A presidential nomination cycle like no other we’ve seen

South Carolina hasn’t fired a shot this revolutionary since perhaps its tragic and ill-fated firing on Fort Sumter in 1861.

Newt Gingrich roared back into the 2012 Republican presidential race by generating a huge swing among South Carolina voters in the last seven days of that state’s primary. The Gingrich tidal wave among voters gives a new meaning to the word volatile. In one week, Mitt Romney went from being measured for a mantle of inevitability after having won Iowa and New Hampshire and possessing a double-digit lead in South Carolina to being pulverized in the Palmetto State after an Iowa recount awarded the Hawkeye State to Rick Santorum. We now have had three contests with three different winners: Iowa (Santorum), New Hampshire (Romney) and South Carolina (Gingrich). 

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Now it’s on to Florida, larger and more diverse than the three previous states combined. Polling shows that Gingrich has soared to a lead over Romney there.

This election cycle offers insights into the future. First, the electorate — at least Republicans and the independents in states where they can participate in Republican primaries — are extremely restless and unpredictable. There are fewer hard-core allegiances to individual candidates, and voters are far more prone to switch to another candidate really late in the contest. 

The surge to Gingrich in South Carolina culminated in the tidal wave that swept all in its path after his Thursday night debate body slam of CNN’s John King less than 48 hours before voting began. The voters’ reaction to Gingrich’s incandescent response to King reveals a palpitating hostility to the elite electronic media’s perceived and deeply resented pro-Obama bias. 

Second, the debates have effectively nullified financial and organizational campaign advantages. Political professionals will tell you that Romney is the only Republican candidate with what they consider a well-financed and traditionally organized national campaign. Yet, candidates who face crippling financial and organizational disadvantages have demonstrated at least temporary viability through charisma and great debate performances. And Santorum continues to be a factor because of his virtually last-to-first ascendance in Iowa. 

The current cycle’s debate prominence has proved a free-market version of campaign finance reform, giving long shots a decent opportunity to become viable through sheer talent and star power, regardless of their fundraising weaknesses.

Third, there is enough angst in the American electorate about the future of their families and their country that they are more willing to seriously consider candidates who in more-average election cycles would be perceived as too weighed down with personal and/or professional baggage.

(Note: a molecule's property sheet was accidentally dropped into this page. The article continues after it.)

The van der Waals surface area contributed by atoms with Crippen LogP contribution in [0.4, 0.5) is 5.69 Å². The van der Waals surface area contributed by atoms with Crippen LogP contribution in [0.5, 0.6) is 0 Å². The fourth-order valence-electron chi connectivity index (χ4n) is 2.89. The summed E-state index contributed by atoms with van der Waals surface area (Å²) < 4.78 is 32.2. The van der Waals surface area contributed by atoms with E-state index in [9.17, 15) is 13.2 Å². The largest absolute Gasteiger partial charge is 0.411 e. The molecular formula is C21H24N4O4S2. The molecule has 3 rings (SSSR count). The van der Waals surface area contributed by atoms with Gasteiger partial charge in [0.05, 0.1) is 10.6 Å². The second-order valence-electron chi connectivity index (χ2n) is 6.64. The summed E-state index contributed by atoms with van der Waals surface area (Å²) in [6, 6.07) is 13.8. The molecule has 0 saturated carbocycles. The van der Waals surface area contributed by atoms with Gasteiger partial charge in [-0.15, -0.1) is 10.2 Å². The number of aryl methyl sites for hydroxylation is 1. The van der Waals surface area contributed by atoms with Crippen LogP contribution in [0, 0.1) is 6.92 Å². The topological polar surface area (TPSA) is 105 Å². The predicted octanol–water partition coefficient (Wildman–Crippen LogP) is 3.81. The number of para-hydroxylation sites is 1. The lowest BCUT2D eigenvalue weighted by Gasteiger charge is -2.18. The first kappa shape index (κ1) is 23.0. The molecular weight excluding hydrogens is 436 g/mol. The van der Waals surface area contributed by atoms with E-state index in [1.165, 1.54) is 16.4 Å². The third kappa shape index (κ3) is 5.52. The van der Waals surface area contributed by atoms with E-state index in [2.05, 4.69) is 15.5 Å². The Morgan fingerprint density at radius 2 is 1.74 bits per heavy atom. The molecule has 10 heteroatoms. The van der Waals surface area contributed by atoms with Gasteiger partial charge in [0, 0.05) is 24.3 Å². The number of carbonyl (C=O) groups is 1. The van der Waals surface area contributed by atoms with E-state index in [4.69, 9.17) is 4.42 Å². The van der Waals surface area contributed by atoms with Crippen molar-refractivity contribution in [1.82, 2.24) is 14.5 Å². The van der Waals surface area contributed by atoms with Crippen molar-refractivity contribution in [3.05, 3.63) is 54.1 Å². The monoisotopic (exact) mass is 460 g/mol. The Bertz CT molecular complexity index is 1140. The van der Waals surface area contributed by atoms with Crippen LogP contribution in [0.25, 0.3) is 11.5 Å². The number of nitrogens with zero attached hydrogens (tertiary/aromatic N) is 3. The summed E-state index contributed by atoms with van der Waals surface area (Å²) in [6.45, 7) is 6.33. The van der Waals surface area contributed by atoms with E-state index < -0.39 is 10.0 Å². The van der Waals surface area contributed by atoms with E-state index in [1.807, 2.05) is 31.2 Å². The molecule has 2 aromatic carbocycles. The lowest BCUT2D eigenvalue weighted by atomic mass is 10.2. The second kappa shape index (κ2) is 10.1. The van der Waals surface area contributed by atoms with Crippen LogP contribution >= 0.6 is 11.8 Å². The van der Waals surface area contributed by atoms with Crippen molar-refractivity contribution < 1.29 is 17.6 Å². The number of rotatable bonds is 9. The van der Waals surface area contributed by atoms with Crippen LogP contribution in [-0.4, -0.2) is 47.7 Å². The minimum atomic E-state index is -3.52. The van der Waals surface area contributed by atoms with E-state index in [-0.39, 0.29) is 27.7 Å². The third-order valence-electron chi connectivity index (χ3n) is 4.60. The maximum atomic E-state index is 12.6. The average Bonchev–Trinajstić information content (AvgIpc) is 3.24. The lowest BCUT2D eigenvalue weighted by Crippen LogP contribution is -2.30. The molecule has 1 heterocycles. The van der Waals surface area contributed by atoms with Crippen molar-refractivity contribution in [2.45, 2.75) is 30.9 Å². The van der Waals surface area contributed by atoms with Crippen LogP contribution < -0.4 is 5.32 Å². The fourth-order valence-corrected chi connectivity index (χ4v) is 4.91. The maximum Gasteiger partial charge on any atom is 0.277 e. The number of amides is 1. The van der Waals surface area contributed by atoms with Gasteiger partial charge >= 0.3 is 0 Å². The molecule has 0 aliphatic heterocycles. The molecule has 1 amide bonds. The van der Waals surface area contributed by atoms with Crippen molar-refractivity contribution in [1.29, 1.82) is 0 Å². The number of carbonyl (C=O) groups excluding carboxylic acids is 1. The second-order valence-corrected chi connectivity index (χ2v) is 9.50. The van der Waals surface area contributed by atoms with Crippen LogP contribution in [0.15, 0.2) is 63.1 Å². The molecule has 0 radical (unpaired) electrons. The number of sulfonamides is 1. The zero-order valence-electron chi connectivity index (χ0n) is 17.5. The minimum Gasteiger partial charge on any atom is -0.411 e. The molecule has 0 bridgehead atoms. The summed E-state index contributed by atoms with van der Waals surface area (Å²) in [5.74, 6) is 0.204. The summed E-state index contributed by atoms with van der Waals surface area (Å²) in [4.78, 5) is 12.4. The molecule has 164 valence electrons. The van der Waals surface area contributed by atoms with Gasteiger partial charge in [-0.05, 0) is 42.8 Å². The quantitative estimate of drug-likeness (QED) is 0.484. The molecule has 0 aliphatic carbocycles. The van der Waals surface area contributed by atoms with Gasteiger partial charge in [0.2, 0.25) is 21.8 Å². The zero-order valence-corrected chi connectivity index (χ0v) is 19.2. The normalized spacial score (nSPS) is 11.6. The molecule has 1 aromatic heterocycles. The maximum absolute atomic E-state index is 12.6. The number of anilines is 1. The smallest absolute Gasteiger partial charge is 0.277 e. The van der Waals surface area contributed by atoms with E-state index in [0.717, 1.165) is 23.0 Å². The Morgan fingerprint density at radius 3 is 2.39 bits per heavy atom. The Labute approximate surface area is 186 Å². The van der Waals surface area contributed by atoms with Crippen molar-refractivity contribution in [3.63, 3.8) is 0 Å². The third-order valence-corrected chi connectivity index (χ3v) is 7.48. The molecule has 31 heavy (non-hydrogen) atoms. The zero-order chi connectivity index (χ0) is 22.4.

Gingrich, an obviously gifted and eloquent speaker with a well-informed and nimble mind, is the living embodiment of what many liberals believe an oxymoron: a conservative intellectual. In the past he has also been mercurial and unpredictable in both his professional and personal life. 

For those of a certain age, the remaining GOP field reminds them of some of the cast of the fabulously successful TV series “Happy Days.” Santorum is Richie Cunningham, the bright, earnest student body president who will grow up to be a solid citizen and probably president of the Rotary Club. Romney is Mr. Cunningham, Richie’s father, a stable provider and businessman. Gingrich is the Fonz, Arthur Fonzarelli, who steals the show and the series. It was originally intended to be Ron Howard’s (Richie Cunningham) star vehicle, but from the Fonz’s first appearance all eyes were on him. He was the hot ticket, and the series often revolved around him and his escapades. 

While Gingrich is ahead in the polls, the majority of likely Republican voters — according to Rasmussen — still believe Romney is going to be the eventual nominee. Why? Well, I think it is clear that while the Fonz is the most charismatic character on “Happy Days,” Richie and Mr. Cunningham certainly appear to be more stable and successful husband material. And picking a president is in some ways similar to picking a spouse. You’re going to be living with that person and his or her decisions every day for at least four years. Gingrich’s unfavorability rating (56 percent) more than doubles his favorability rating (27 percent) with the general populace in a Fox News and Opinion Dynamics poll. 

Gingrich’s challenge will be to get a majority of Americans to believe in his potential to settle down to the task and be the president they need him to be. After all, in “Happy Days,” Mrs. Cunningham always saw more potential in “Arthur” than the other characters. And as we all know, mothers often know best.

Land is president of the Southern Baptist Convention’s Ethics & Religious Liberty Commission.